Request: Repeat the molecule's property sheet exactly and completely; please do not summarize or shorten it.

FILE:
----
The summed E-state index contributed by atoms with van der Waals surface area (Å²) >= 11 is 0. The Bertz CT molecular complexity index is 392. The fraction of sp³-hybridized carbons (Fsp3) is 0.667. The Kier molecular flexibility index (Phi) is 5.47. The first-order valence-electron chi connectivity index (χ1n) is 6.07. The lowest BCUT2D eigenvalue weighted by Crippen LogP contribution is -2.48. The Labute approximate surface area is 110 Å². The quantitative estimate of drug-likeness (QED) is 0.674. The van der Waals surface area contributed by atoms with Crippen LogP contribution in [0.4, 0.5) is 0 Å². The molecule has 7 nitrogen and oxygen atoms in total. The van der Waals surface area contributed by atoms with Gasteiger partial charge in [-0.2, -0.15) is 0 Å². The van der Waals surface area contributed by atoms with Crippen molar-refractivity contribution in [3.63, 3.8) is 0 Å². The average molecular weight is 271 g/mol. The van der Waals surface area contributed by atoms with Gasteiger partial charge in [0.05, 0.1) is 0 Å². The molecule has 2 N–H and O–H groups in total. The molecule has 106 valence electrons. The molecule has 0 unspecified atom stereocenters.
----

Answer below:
The summed E-state index contributed by atoms with van der Waals surface area (Å²) >= 11 is 0. The Bertz CT molecular complexity index is 392. The fraction of sp³-hybridized carbons (Fsp3) is 0.667. The Kier molecular flexibility index (Phi) is 5.47. The first-order valence-electron chi connectivity index (χ1n) is 6.07. The lowest BCUT2D eigenvalue weighted by Crippen LogP contribution is -2.48. The Labute approximate surface area is 110 Å². The quantitative estimate of drug-likeness (QED) is 0.674. The van der Waals surface area contributed by atoms with Crippen LogP contribution in [0.4, 0.5) is 0 Å². The molecule has 7 nitrogen and oxygen atoms in total. The van der Waals surface area contributed by atoms with Gasteiger partial charge in [-0.2, -0.15) is 0 Å². The van der Waals surface area contributed by atoms with Crippen molar-refractivity contribution in [3.63, 3.8) is 0 Å². The average molecular weight is 271 g/mol. The van der Waals surface area contributed by atoms with Gasteiger partial charge in [0.05, 0.1) is 0 Å². The molecule has 2 N–H and O–H groups in total. The molecule has 106 valence electrons. The molecule has 0 unspecified atom stereocenters.